According to Greenomics (2004), the economic value of fisheries and river transport alone – which depend on the hydrological role of the Sebangau region – come to a net value of Rp 361.63 billion over 55 years. This economic value is far higher than what could be obtained from commercial extraction of timber from the same area (only Rp 4.74 billion over 55 years). In other words, if commercial logging continues in the Sebangau area, the local community, and the local governments concerned, will no longer be able to enjoy the economic value of the fisheries and river transport sustainably over 55 years.

Rehabilitation of Sebangau National Park for Sustainable Living
The forest provides a huge range of benefits. People who know about the importance of the forests for sustainable living realize that they need to be conserved. Equally important, 42,000 people live in 41 villages scattered throughout the park, working as farmers, fisherfolk, and farmers and gatherers of rattan, natural latex, and fruit, and their lives essentially depend on Sebangau's natural resources.

CEO WWF & Executive Director Mubariq Ahmad (left) and President & CEO Garuda Indonesia Emirsyah Satar initiate planting at TN Sebagau.WWF-Indonesia has three major targets it wishes to achieve through its programs in Sebangau. First, the peat bogs in the Sebangau area need to be preserved and managed in a collaborative and sustainable way. Second, to improve the quality of life for local communities. Third, local administrations should integrate the principles of conservation and sustainable development into all policies and planning.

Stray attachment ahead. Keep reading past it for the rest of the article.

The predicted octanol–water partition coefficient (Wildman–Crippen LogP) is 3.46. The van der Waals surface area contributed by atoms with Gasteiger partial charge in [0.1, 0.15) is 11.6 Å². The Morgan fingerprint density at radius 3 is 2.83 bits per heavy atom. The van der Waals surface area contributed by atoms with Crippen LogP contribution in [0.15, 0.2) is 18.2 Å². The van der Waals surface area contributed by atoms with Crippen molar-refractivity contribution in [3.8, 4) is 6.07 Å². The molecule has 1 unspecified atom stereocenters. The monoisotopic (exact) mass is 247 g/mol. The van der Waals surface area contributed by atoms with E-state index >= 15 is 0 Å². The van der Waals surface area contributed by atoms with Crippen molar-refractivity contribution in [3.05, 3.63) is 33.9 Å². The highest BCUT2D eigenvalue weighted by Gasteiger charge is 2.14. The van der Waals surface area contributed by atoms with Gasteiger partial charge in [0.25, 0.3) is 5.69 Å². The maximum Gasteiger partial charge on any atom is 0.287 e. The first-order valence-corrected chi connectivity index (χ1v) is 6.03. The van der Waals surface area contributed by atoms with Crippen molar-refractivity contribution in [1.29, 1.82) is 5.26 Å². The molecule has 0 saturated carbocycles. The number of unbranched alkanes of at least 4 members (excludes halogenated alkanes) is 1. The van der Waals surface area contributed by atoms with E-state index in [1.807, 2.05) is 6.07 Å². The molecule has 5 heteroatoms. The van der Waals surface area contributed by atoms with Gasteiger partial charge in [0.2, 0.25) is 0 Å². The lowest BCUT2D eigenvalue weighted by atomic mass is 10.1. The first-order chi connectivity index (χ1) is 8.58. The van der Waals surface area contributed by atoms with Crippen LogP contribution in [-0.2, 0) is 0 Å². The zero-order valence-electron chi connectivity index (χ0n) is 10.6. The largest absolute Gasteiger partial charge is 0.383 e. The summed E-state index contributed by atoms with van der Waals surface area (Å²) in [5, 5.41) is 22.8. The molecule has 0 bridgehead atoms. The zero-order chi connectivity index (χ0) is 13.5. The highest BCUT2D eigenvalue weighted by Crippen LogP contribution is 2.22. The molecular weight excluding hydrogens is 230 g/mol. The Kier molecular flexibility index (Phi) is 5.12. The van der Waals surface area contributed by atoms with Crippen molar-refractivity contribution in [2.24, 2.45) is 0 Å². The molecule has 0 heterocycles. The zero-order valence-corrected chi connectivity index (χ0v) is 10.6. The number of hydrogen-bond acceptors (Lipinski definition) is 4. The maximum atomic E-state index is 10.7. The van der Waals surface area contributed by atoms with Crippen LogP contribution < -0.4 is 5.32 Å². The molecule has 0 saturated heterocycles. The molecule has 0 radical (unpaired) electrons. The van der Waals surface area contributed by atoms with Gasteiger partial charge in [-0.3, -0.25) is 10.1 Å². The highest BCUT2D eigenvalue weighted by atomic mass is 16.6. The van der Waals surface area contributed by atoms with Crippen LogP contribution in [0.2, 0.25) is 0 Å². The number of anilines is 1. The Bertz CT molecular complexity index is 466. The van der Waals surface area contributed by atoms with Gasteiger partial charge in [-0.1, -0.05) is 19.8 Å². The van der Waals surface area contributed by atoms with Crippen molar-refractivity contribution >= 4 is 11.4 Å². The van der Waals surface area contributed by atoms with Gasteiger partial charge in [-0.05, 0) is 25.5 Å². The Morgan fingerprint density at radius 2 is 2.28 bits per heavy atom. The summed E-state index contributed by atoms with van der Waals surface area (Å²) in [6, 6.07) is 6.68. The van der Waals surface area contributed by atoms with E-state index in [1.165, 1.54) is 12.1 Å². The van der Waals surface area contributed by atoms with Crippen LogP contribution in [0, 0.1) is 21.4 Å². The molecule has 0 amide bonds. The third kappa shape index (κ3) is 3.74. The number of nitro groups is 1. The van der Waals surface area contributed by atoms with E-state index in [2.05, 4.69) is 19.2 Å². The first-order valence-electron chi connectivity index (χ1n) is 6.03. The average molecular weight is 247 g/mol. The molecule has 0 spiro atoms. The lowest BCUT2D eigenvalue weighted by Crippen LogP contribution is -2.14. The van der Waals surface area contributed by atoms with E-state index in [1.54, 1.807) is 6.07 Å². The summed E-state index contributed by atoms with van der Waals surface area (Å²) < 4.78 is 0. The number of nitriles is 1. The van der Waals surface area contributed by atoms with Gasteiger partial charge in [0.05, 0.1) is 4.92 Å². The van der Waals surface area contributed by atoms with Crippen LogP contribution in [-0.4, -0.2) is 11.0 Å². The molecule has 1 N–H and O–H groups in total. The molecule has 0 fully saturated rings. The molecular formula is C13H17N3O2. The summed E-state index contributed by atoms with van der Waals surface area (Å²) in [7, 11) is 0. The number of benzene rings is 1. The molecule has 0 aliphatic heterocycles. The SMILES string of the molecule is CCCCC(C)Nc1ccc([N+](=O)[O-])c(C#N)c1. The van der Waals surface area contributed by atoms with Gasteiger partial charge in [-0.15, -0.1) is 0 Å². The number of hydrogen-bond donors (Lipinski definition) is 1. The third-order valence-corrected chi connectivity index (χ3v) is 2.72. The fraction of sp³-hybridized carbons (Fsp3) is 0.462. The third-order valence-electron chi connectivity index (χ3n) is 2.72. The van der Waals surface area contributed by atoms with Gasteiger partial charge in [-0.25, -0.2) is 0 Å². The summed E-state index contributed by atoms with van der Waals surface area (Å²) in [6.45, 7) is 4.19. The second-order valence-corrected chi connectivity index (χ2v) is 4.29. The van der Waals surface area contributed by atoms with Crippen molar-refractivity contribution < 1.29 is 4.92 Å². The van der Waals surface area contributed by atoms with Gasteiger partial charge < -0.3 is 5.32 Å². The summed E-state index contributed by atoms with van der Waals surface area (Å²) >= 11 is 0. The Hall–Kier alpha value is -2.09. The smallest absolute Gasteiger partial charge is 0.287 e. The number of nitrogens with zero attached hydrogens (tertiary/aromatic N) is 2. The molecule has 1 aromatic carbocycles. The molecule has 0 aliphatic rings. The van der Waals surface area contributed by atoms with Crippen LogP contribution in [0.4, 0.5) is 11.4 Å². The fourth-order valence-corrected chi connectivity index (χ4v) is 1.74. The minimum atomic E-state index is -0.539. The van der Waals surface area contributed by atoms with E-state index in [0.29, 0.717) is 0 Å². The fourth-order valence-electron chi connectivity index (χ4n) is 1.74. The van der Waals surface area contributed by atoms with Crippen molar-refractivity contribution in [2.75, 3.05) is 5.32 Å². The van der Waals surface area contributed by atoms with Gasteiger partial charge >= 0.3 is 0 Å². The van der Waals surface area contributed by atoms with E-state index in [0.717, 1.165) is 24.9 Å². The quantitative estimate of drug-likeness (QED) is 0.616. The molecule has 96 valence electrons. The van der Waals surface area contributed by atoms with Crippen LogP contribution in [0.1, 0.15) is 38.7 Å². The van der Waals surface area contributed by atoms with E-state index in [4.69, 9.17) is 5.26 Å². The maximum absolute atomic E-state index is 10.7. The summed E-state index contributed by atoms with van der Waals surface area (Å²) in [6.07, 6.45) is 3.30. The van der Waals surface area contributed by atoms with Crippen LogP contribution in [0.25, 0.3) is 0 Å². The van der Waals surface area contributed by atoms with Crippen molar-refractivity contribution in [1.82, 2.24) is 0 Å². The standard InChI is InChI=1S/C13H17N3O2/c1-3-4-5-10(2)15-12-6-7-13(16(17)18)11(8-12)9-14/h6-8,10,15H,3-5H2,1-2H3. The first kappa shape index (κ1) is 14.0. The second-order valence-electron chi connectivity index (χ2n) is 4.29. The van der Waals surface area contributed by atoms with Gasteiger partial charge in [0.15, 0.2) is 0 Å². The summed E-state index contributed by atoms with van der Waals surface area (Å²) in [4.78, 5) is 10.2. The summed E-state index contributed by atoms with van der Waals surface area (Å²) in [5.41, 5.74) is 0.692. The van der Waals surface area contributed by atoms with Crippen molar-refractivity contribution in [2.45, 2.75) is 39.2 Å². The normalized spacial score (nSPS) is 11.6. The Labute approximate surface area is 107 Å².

One clear manifestation of concern for preserving one of Indonesia's greatest assets is the reforestation effort. The inauguration of this program, including the initial planting, was jointly held on 15 April 2008 by Garuda Indonesia in cooperation with the Department of Forestry, the local governments in Central Kalimantan, and WWF-Indonesia.

Through the "One Passenger One Tree" program, Garuda Indonesia is planting up to 100,000 trees within a 250-hectare area in Sebangau National Park. This program is being carried out using funds Garuda Indonesia sets aside from proceeds of ticket sales to Garuda Indonesia passengers from Australia and Japan.

This planting program is also the follow-up to the memorandum of understanding signed by Garuda Indonesia and WWF-Indonesia in November 2007 and a form of Garuda Indonesia's concern for conservation activities as part of the continuing effort to achieve "Clear Sky" flight operations for future generations.

For more information:
Kalimantan Tourism Destinations, Jl. Tjilik Riwut km 36,
Palangkaraya 73225. T. +62 811 520648/+62 819 52058259

WWF-Indonesia, Sebangau Conservation Project, Central Kalimantan,
Jl. Pangrango 059, Palangkaraya 73112, Central Kalimantan, Indonesia. T. +62 536 3236997 F. +62 536 3239404

Kalimantan Meeting Center, Rungan Sari, Jl. Tjilik Riwut km 36, Sei Gohong, Palangkaraya, Central Kalimantan 73225, Indonesia. T. +62 819 52010010/11011 F. +62 536 3333878